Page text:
It is hard to avoid the conclusion that the United Kingdom, a once clear minded and largely unified nation, is engaged in a process of self-harm over the issue of Brexit.
So great have the irreconcilable political divisions become, that potentially under threat are the Union that brings Scotland and Northern Ireland together with England and Wales; the country’s long-standing centrist consensus; the UK’s future economic stability; and the fairness and rationality in public life personified by its non-political civil service.
In the last few days, the publication of a draft exit treaty and a short vaguely worded separate document on the post 2020 relationship with the EU27, has created political turmoil of a kind not seen in British politics since the Suez crisis in 1956.
Although the British Prime Minister, Theresa May, obtained the ‘commitment’ of her cabinet to the draft treaty at a five-hour meeting, less than a day later senior ministers including the Brexit Secretary had resigned over the text.
Then, despite a tour de force performance in parliament, it became clear that very few elected members were willing to support what Mrs May had negotiated. Critically, those opposed included many members of her ruling Conservative party, almost all the opposition Labour Party, the Northern Ireland Democratic Unionist Party on which the UK government relies for its majority, the Scottish National Party and significantly, those in Parliament who both want to remain and to leave the EU.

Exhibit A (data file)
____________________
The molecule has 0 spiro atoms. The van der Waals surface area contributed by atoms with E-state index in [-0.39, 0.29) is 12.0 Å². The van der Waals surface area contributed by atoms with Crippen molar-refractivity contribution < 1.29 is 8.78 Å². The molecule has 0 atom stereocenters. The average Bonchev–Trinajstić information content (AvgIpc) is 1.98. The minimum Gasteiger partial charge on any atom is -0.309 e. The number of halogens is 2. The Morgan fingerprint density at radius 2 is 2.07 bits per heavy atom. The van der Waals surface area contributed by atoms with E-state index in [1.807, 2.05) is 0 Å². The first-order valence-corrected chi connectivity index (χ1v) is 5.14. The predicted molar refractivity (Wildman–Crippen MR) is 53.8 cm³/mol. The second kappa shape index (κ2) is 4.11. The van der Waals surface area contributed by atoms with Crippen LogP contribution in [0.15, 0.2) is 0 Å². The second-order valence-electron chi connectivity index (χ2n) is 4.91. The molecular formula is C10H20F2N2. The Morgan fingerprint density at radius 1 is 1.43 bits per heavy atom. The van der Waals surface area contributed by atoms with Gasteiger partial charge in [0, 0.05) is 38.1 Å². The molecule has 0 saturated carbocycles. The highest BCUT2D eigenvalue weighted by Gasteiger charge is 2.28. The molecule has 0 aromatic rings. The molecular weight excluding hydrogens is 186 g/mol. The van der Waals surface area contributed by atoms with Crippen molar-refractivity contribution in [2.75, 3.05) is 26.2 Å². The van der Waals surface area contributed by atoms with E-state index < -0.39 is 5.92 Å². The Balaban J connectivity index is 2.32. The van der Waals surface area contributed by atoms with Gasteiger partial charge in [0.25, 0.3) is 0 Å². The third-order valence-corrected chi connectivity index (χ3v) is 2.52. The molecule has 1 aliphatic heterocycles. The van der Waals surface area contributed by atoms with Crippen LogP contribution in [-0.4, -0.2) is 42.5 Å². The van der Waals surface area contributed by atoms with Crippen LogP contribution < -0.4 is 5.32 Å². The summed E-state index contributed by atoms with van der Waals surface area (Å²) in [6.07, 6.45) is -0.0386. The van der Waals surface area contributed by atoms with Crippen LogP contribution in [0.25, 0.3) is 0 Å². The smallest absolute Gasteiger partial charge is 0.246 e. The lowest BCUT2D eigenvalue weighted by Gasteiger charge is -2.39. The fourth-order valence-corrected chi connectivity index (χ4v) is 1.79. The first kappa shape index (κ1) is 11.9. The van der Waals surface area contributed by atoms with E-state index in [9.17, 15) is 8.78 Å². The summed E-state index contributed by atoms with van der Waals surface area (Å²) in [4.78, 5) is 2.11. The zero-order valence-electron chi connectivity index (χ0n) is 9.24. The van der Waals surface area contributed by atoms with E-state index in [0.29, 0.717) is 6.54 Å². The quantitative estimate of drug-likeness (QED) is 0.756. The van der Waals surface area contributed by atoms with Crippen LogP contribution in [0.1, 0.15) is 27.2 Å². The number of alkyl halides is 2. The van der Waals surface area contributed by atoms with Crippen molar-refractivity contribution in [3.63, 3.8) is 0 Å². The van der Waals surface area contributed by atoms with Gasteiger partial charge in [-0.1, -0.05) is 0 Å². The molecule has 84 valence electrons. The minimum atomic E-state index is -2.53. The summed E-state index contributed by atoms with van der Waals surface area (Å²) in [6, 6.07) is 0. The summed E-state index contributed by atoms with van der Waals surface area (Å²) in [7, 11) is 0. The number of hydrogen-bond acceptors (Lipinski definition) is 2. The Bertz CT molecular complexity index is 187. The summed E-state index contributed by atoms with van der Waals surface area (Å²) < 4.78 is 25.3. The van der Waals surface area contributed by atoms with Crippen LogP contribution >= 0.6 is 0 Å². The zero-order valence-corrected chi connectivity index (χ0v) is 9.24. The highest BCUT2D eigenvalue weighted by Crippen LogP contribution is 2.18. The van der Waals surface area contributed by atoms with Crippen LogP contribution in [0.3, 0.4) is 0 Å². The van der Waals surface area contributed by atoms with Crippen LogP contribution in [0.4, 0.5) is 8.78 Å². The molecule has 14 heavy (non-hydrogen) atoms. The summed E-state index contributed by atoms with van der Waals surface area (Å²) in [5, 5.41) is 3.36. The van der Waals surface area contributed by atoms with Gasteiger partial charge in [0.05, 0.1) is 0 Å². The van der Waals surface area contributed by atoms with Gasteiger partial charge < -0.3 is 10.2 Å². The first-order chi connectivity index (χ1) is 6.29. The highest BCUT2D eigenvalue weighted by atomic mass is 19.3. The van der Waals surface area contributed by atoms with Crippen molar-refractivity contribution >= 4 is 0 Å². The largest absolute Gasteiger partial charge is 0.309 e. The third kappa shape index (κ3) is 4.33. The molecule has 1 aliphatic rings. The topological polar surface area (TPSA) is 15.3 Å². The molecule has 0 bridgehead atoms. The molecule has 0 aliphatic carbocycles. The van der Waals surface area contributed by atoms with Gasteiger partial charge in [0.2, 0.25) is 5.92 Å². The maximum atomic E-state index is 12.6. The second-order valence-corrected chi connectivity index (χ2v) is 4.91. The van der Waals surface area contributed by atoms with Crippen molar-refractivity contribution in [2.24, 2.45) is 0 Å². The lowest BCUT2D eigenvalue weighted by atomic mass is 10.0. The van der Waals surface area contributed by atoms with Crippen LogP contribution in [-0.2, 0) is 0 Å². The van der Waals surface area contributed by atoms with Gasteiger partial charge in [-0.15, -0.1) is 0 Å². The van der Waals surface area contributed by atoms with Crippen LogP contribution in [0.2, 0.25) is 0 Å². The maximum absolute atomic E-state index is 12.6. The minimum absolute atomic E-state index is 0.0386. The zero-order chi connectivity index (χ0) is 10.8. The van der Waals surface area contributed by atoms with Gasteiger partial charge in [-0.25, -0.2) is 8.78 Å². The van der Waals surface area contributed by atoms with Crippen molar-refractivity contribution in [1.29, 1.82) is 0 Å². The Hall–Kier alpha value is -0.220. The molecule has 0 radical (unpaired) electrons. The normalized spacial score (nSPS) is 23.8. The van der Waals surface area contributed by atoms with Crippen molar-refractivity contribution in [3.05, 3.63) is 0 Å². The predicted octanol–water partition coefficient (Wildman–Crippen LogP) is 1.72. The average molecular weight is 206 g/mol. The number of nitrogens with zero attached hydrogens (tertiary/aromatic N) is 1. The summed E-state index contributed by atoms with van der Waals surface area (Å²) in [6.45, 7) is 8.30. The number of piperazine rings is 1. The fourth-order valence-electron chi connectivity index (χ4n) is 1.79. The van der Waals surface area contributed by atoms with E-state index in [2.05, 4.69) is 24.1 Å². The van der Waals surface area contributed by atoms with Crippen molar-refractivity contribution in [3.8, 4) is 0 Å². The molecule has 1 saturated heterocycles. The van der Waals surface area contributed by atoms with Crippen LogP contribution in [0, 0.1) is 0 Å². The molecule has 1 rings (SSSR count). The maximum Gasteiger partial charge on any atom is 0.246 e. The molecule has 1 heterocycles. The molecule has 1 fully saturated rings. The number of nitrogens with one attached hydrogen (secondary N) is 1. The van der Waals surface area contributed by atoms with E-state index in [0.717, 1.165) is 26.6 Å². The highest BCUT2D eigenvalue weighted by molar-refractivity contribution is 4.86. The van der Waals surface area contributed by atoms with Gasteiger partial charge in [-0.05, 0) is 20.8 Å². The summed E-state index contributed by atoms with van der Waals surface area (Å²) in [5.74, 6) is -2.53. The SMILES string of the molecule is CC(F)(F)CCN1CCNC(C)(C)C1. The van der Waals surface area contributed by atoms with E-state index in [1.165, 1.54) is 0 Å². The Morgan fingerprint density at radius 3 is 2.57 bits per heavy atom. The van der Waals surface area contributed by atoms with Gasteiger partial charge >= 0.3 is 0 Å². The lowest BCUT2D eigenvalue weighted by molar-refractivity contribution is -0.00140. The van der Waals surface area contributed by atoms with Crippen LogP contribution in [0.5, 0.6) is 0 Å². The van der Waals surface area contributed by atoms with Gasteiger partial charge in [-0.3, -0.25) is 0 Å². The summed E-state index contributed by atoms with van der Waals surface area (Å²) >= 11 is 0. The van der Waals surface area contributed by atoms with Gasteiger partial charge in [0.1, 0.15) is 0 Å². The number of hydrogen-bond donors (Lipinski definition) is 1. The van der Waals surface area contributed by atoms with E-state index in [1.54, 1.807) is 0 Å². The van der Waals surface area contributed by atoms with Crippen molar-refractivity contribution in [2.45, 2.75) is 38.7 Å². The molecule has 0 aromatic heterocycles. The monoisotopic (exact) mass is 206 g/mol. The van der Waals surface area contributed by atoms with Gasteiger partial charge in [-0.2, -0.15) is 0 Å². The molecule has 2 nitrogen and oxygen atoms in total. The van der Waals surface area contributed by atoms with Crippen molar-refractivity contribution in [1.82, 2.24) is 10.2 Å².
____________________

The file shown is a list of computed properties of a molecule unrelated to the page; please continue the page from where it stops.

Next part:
To make matters even more chaotic, there is now every sign that an end game is underway led by right wing hard-Brexit members of the Conservative Party to try to replace the Prime Minister as party leader through a vote of no confidence.
The issues and the processes involved in Britain leaving the EU are to put it mildly, complex. Having triggered Article 50 of the EU treaty in 2017 and agreeing the date of 20 March 2019 to leave, British officials and ministers have been negotiating with the European Commission (EC) a draft treaty on leaving. This addresses what will happen during a transition period to the end of 2020, including a possible extension, during which time the detail of future UK-EU27 trade and other third country relationships are meant to be negotiated.
Although this is largely intended to keep relations with the EU27 as they are while the future detail is agreed, the terms and language which the draft treaty contains on issues such as remaining in the customs union, the continuing role of the European Court of Justice, measures relating to the Irish border, and binding non-regression clauses, have alienated British Parliamentarians.
Critically, EU member states too must agree to what the EC and Britain have negotiated. A European Council summit is scheduled for 25 November, but there are signs that France in particular and possibly Germany, Belgium and the Netherlands may have reservations.
After that the British Government needs a majority in Parliament to approve the exit treaty and to proceed to a negotiated new relationship.
The signs are that not only is Parliament’s approval highly unlikely when it comes to the draft text, but what happens thereafter has become so uncertain that it is hard to forecast which of multiple options represents a viable way forward.
There are multiple scenarios.